Month: October 2010

The best camera is the one you have with you

I have written before about the merits of keeping a junk camera in the car at all times, ready for making that elusive shot that you won’t see again. In my case, you might recall it’s a FujiFilm S6500fd, I bought for $20 at the local Salvation Army shop. For those that are keen readers of this blog, you will also remember that I have a $3 tripod in the boot, just in case. I didn’t need it today.

The reason I didn’t need a tripod is that the light was so bright that, as I was being a bit lazy, the P setting on the camera chose 1/1500 second @ f8, for 200 ASA for this scene.  The shot above is half of a frame from the Fuji, with intense contré-jour lighting making the image come alive.

I forgot 2 key things – how to set the ASA, and how to enable RAW image capture. I couldn’t remember the way to make this happen, so the image above is dragged from a JPEG. This brings up a cardinal rule that I manage to break, as I never bother to read the manuals as I’m too damn smart – yeah, right…

If I had been clever enough to remember how to set up the RAW capture in a hurry, this image might have been better, but never mind – I think it is – yet again – a testament to the engineering that Fuji packed into this small marvel.

Here’s the EXIF information:

I was pretty sure that I had the lens racked out a fair way – it seems that it was set at 25 mm, which is about 112mm in 35mm terms, so not really that far. It is pretty crisp and flare-free at this length, reinforcing my thoughts that it has the Fuji EBC coating applied.

Here’s another, to show how sharp the lens is:

And here is a section from this image of the boat on the right hand side magnified to 200%:

Pretty bloody good, I reckon, especially as this image’s EXIF shows it was shot at 66.7 mm – that’s 300mm equivalent in 35mm sizes, at the smallest stop on this camera – f8. I guess they limit the small f-stop sizes to limit diffraction ruining the pictures. Don’t forget, this camera has a 6 megapixel sensor sized at 1 /1.7 inches – that’s just 7.6 x 5.7 mm, or 43 square millimeters in area. My 5D by comparison is 864 sq mm, or 20 times bigger.  And, yet again, great contrast. It’s the sharpest $20 I’ve ever spent on cameras.

UPDATE – I have discovered that the S6500fd has an interesting cousin. Many people believe that the FujiFilm F30 was just about the best low-light capable P&S camera made, at least until the current crop of those equipped with a “backlit sensor” has emerged. I believe that the S6500fd and the F30 use exactly the same sensor – a 6.3 megapixel 1 / 1.7 inch, sixth-generation CCD device built by FujiFilm, with very low noise levels up until about 800 ASA. This sensor is famed as being one of the best small sensor chips ever produced, and critics have noted that Fuji dropped the ball when it obsoleted this device in favour of joining the megapixek race in 2007. This makes the S6500fd one of the best bridge cameras ever made, and the web’s forums are full of people bemoaning the fact that they took this path instead of remaining with IQ as the prime directive.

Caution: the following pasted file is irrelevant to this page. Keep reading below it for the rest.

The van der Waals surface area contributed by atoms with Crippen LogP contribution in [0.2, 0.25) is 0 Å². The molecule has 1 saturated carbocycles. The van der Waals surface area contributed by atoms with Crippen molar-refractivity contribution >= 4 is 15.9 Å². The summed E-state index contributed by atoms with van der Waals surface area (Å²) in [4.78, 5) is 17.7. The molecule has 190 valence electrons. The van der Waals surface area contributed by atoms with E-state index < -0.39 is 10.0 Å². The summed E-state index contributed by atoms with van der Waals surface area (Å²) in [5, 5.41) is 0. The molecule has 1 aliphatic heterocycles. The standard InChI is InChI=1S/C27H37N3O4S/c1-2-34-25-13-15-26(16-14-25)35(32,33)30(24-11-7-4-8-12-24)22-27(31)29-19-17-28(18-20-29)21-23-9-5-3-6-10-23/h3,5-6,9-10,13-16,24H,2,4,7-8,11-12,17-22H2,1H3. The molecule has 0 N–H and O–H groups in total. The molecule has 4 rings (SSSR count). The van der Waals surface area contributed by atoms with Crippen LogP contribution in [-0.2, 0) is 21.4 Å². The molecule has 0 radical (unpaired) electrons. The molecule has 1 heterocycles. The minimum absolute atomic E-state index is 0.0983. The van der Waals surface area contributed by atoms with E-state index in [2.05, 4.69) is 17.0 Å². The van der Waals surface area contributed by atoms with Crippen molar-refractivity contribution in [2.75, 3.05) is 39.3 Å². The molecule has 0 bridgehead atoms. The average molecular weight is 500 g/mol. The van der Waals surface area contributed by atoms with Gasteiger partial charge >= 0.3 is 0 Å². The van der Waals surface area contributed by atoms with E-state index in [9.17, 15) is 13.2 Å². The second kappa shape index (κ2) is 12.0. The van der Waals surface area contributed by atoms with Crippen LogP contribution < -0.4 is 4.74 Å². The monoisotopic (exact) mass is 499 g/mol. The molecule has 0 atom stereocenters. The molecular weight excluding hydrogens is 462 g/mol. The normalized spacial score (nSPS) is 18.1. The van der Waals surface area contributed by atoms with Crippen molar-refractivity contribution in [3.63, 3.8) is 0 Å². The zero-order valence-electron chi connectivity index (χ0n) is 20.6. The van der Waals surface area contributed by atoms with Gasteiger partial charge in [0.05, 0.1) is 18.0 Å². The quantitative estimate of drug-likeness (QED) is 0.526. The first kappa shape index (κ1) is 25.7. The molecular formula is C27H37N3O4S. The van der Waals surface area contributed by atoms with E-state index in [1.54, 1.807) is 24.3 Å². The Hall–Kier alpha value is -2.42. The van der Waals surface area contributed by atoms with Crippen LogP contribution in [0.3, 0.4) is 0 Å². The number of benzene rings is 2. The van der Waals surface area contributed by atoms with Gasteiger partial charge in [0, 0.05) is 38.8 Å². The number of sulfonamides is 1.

Wikipedia has the following entry about the sensor:

“Super CCD is a proprietary charge-coupled device that has been developed by Fujifilm since 1999. The Super CCD uses octagonal, rather than rectangular, pixels. This allows a higher horizontal and vertical resolution (at the expense of diagonal resolution) to be achieved than a traditional sensor of an equivalent pixel count.

In 2006, Fuji introduced the 6th generation of the Super CCD sensor (size 1/1.7″, 6.3 million effective pixels). This sensor allows for acceptable image quality even at ISO 800. It is built into the FinePix S6500fd (2006) bridge camera and the FinePix F-series F30, F20 (2006), F31fd and F40fd (2007) compact cameras, all of which are widely accredited for their class leading low-light capabilities.

In late 2007, the 7th generation was introduced (size 1/1.6″, 12 million effective pixels). Included in Fuijfilm FinePix F50d (2007). This sensor, although sharp, has significantly decreased ISO performance compared to earlier generations, dropping in quality to average level. When compared to the 6th generation sensor, the individual pixel area on the 7th generation sensor is approximately 1.7x lower, considerably reducing the amount of light reaching each pixel.”

DP Review also noted in 2007:

There are some compact camera brands we would currently absolutely avoid for regular high ISO photography, but in reality – aside from one or two 6MP Fujifilm Super CCD models – the only real difference between the best and worst models is the quality and quantity of noise reduction, and none really impress. Many decent compacts can produce almost SLR-like quality at their lowest ISO, but whatever the marketing departments of the camera manufacturers may like you to think, there is no way you can get acceptable results from a small sensor compact at high ISO settings – some struggle even at ISO 400. The only exceptions are the Fujifilm FinePix F30 and F31fd, which use a combination of large pixels (lower megapixel count), clever sensor design and clever noise reduction to produce decent results at ISO 800 and usable results at ISO 1600 (the ISO 3200 mode is, however, a step too far).

These images prove my theory about keeping a camera handy – I would not have this to present to you tonight without following this very simple maxim – the best camera is the one you have with you.

DIY strobe reflectors

I found and followed this link for instructions on making cheap and cheerful collapsible reflectors for my strobes: http://super.nova.org/DPR/DIY01/

The cost about $5 each and take about 10 minutes to make. In a word – recommended.